As an alternative to traditional Sanger sequencing, long-read sequencing platforms provide a useful tool for addressing issues related to the production of Blastocystis sp. full-length reference sequences. They can generate individual reads that are several kilobases in length, removing the need for the use of multiple primers and PCRs. Furthermore, as ONT sequencing platforms such as the MinION also produce thousands of reads from a single sample, it provides the sequencing depth needed to discern mixtures of sequences which would allow for the detection of multiple subtypes within a single sample, removing the need for pure cultures of parasite to obtain full-length reference sequences. In this study, we have developed a sequencing protocol and analysis pipeline for producing Blastocystis full-length reference sequences using the Oxford Nanopore MinION. We tested this protocol using DNA extracted from both cultured and fecal isolates of Blastocystis and found we could successfully produce full-length SSU rRNA sequences from both sample types (Table 3).

To determine the reliability of reference sequences generated using the MinION and data processing methods described in this study, a cultured Blastocystis ST1 isolate for which a full-length Sanger sequence is published was included in this study and sequenced using the MinION (sample #1). Sample #1 (ATCC 50177) was sequenced to a depth of 270,000 sequences, which after stringent filtering produced a reference sequence of 1766 base pairs in length composed of 5400 reads. After polishing, the sequence obtained in this study shares 99.8% sequence identity with the Sanger sequence of the same isolate on GenBank (U51151) (Table 3). In fact, outside of the primer regions there is only one difference between the polished consensus sequence produced by MinION sequencing and the reference Sanger sequence. This difference is a missing base in a homopolymer region at approximately 669 base pairs in the MinION sequence (Additional file 1: Figure S1). It is known that Nanopore sequencing has trouble with homopolymer sequences [33, 47,48,49]. These issues can be observed in the unpolished sequence in Additional file 1: Figure S1. However, the polishing steps employed here were able to correct all but one of the errors present because of homopolymer stretches. Furthermore, the sequencing of the other ATCC isolate 50608 also yielded full-length SSU rRNA sequences with high sequence identity to GenBank reference sequences of the same subtype (Table 3). Together these results support Nanopore sequencing as a method for producing highly accurate reference sequences for Blastocystis.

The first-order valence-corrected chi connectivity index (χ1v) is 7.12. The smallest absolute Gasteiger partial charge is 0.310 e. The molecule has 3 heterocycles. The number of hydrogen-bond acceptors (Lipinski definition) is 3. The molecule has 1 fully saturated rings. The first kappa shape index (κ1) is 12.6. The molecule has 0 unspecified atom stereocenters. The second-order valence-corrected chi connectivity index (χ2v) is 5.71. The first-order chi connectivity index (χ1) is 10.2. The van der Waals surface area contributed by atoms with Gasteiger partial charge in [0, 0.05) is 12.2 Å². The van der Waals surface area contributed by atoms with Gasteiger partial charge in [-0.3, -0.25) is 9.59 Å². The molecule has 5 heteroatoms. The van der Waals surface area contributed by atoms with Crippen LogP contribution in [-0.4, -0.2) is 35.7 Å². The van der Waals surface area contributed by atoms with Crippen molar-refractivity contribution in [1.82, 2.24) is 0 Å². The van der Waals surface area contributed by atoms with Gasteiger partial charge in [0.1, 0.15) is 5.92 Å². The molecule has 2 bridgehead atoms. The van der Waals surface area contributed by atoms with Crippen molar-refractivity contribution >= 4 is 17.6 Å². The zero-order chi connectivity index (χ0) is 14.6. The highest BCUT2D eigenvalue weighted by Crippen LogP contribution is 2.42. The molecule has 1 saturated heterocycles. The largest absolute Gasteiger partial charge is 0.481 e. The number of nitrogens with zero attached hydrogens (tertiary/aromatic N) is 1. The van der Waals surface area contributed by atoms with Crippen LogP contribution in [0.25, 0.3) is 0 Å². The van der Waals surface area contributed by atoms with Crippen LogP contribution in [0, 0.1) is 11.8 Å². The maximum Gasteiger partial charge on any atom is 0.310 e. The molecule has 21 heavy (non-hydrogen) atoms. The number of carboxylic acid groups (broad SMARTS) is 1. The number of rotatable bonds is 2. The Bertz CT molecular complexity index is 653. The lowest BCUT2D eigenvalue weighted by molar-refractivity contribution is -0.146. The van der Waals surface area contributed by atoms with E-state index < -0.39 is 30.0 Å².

Sequencing of five fecal isolates of Blastocystis was performed to assess the suitability of this method for producing full-length reference sequences from complex sample types. Full-length SSU rRNA sequences were successfully produced for ST4, ST10, ST11, and ST14. For sample #4 and #6, two sequence variants of ST11 and a mixture of ST10 and ST14, respectively were detected using this method (Tables 1 and 2). These results were confirmed by Illumina MiSeq amplicon sequencing of a fragment of the SSU rRNA gene of these samples, indicating that the long-read sequencing method described in this study can produce full-length reference sequences from complex sample types and can successfully detect mixed subtype infections and intra-subtype variability within a sample.